Back at school children can use My Story to create a photo album of their images from the trip. It’s another way of focusing the children’s attention on taking One Best Image (or series of images) and encouraging them not to take thousands of photographs of the same thing. Knowing that they need to create a photo album before starting the photo walk means they will think carefully about the narrative. What do they want to capture in their series to tell the story of their photo walk?

Arranging photographs in to pages of My Story means the children can add voice descriptions of their photo walk afterwards. If you are being brave and want the children to create the photo album in My Story as they walk, they can insert photographs directly in to their pages, and the microphone can then be used to capture the sounds of the woodland photo walk.

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No matter which apps you use, and what level of photography you pitch with your early years class, just remember to teach them this message: “Take your One Best Image” (Even if that is a series of images!) We need to teach children how to use digital photography to enhance their story telling and narratives, and move them on from taking photographs that fill the devices with school trip and classroom spam!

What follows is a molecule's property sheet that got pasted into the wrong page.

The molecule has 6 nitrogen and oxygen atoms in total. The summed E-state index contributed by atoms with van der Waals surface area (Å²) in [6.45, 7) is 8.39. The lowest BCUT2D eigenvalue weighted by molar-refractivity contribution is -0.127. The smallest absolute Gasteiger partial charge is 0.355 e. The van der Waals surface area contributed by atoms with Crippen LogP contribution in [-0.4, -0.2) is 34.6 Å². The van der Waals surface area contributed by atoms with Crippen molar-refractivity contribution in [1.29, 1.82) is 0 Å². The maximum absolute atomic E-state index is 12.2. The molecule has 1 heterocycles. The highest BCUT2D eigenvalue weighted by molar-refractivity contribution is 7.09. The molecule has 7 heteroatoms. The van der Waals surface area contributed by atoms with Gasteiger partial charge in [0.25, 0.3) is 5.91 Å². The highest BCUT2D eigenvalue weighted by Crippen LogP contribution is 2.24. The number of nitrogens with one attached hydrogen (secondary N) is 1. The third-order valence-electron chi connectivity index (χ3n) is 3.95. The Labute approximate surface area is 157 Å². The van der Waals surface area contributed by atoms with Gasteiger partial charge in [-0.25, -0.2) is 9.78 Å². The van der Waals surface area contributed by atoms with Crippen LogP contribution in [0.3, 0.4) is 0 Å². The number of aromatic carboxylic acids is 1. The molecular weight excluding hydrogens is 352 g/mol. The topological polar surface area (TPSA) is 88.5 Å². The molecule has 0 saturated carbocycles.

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For more activity ideas that enhance learning across all areas of learning in the Foundation Stage, download Marc’s book ‘iPads in the Early Years‘ available now on the iBookstore.

For a complete computing curriculum for early years, Marc’s book is also available here.

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4 thoughts on “An Outdoors Photography Project for Early Years: Taking Your “One Best Image”.

    1. Hi, thank you so much for downloading the book! Please submit a review on the iBookstore also 🙂

      There is no sound on the tutorial videos. Sound is only on the children’s work videos.

      1. Thanks for your speedy response! I hope to try out “my story” soon! Will put up a review soon also

      2. My pleasure! You’re welcome to use the contact me page here to email me directly too. It’s really good to chat to the people who read my blog,

        Many Thanks.